“I am in the process of getting to grips with each of the teams, it would be fair to say that each team is currently understaffed so all need help and new volunteers. Each has strengths and the individuals within them all deserve medals for their continued support, but we need to encourage new members with new ideas and most importantly, new energy.”

Is there anything we forgot to ask but should have asked you?

“I am a huge believer in the strength and power of Open Source, I truly believe Joomla has a future and will continue to thrive, but to do so, we need to step back and realise who we are and who we provide for. Then we need to understand the needs of the market and how we can best support our customers. I deliberately refer to them as customers rather than users, because I believe that as a customer, you have someone who is invested in the product, rather than a user who may not have had a choice.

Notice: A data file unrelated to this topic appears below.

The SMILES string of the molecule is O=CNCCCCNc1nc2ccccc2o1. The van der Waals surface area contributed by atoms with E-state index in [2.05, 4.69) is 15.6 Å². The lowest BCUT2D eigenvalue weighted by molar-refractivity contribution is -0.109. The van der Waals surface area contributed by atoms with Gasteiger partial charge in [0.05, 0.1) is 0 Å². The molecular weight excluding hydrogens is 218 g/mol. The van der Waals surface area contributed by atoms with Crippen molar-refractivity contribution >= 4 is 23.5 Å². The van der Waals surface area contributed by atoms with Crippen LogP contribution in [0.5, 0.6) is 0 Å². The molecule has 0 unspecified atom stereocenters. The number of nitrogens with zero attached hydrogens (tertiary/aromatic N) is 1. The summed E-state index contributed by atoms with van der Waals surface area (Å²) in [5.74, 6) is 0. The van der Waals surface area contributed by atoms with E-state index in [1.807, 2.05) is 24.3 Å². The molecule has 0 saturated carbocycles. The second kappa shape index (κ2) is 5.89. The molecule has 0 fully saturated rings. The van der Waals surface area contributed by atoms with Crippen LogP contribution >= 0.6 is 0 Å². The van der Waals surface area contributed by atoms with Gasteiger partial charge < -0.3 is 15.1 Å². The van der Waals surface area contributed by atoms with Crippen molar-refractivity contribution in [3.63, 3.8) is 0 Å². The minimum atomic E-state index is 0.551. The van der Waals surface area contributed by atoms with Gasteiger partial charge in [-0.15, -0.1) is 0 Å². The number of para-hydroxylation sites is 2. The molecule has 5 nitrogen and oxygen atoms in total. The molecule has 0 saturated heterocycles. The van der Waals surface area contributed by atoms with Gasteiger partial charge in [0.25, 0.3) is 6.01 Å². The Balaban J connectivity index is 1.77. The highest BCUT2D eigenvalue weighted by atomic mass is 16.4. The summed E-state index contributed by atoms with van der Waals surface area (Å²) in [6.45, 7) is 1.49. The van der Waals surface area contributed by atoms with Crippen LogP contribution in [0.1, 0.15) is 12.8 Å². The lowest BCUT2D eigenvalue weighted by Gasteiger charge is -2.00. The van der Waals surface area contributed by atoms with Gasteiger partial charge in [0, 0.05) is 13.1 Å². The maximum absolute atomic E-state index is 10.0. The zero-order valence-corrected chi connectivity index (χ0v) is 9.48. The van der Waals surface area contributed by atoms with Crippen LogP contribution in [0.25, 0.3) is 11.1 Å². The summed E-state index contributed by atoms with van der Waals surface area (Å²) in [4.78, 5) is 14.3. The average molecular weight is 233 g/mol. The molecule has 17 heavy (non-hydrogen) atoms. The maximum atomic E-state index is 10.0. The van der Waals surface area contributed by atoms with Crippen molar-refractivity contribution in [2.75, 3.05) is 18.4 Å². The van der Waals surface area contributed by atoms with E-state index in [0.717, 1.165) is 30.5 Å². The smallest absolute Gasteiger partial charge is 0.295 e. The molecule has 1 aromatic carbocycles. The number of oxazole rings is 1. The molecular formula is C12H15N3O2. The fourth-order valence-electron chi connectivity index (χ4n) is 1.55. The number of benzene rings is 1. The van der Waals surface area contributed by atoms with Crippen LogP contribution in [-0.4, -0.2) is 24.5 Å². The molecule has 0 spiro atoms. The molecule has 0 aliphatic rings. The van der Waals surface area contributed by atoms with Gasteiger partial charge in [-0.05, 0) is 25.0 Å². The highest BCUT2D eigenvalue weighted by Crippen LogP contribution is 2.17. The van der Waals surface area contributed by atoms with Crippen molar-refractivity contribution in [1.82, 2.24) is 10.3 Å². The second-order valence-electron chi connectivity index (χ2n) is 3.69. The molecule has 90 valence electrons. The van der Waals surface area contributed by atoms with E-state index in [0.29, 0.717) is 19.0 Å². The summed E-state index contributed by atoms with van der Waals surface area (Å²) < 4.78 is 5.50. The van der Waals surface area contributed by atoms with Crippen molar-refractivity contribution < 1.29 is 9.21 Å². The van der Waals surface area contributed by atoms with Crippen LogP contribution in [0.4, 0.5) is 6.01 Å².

The FftF showed just how much energy there is within the community to revitalise the organisation and product and to get things done, let’s go out and make it happen.

At the time of this interview, in the UK we have just entered our second week of lockdown and self-isolation. If you listen to the news it seems every business is shutting down and wondering how to survive. Then I heard of a number of businesses who have had to temporarily close their e-commerce sites because they can’t cope with the increase in orders. This has to be an opportunity for us, the world’s businesses are now more reliant on their online presence than ever before. Here is an opportunity as developers, integrators and facilitators to reach out and extend the reach of Joomla to those who need it most.”